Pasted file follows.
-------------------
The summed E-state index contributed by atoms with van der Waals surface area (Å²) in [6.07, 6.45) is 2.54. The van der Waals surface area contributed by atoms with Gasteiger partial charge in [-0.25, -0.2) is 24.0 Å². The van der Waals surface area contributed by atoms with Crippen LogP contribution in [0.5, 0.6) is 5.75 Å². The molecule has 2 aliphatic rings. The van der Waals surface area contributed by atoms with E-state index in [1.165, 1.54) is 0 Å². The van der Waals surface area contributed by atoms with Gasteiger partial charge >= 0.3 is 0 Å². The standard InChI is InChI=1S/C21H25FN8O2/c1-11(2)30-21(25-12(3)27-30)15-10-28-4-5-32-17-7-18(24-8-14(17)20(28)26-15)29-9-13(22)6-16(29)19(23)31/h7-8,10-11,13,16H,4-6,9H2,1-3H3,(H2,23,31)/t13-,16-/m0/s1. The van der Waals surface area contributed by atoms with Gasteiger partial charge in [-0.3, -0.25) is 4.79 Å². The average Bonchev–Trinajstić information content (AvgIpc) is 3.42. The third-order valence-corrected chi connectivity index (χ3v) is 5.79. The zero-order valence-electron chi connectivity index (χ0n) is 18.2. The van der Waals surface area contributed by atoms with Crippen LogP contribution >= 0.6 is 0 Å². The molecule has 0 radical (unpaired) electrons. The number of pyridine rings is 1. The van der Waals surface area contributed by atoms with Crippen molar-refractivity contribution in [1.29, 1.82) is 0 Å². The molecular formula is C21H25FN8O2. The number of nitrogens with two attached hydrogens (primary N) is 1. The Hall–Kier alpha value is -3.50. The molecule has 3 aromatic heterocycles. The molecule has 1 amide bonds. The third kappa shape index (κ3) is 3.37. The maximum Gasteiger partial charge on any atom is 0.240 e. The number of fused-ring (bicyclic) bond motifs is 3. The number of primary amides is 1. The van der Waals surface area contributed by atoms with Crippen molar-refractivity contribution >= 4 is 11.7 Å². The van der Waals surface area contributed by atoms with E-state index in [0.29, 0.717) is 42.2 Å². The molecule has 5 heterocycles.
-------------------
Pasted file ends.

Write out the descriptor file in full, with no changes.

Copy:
The summed E-state index contributed by atoms with van der Waals surface area (Å²) in [6.07, 6.45) is 2.54. The van der Waals surface area contributed by atoms with Gasteiger partial charge in [-0.25, -0.2) is 24.0 Å². The van der Waals surface area contributed by atoms with Crippen LogP contribution in [0.5, 0.6) is 5.75 Å². The molecule has 2 aliphatic rings. The van der Waals surface area contributed by atoms with E-state index in [1.165, 1.54) is 0 Å². The van der Waals surface area contributed by atoms with Gasteiger partial charge >= 0.3 is 0 Å². The standard InChI is InChI=1S/C21H25FN8O2/c1-11(2)30-21(25-12(3)27-30)15-10-28-4-5-32-17-7-18(24-8-14(17)20(28)26-15)29-9-13(22)6-16(29)19(23)31/h7-8,10-11,13,16H,4-6,9H2,1-3H3,(H2,23,31)/t13-,16-/m0/s1. The van der Waals surface area contributed by atoms with Gasteiger partial charge in [-0.3, -0.25) is 4.79 Å². The average Bonchev–Trinajstić information content (AvgIpc) is 3.42. The third-order valence-corrected chi connectivity index (χ3v) is 5.79. The zero-order valence-electron chi connectivity index (χ0n) is 18.2. The van der Waals surface area contributed by atoms with Crippen LogP contribution >= 0.6 is 0 Å². The molecule has 0 radical (unpaired) electrons. The number of pyridine rings is 1. The van der Waals surface area contributed by atoms with Crippen molar-refractivity contribution in [1.29, 1.82) is 0 Å². The molecular formula is C21H25FN8O2. The number of nitrogens with two attached hydrogens (primary N) is 1. The Hall–Kier alpha value is -3.50. The molecule has 3 aromatic heterocycles. The molecule has 1 amide bonds. The third kappa shape index (κ3) is 3.37. The maximum Gasteiger partial charge on any atom is 0.240 e. The number of fused-ring (bicyclic) bond motifs is 3. The number of primary amides is 1. The van der Waals surface area contributed by atoms with Crippen molar-refractivity contribution >= 4 is 11.7 Å². The van der Waals surface area contributed by atoms with E-state index in [0.29, 0.717) is 42.2 Å². The molecule has 5 heterocycles.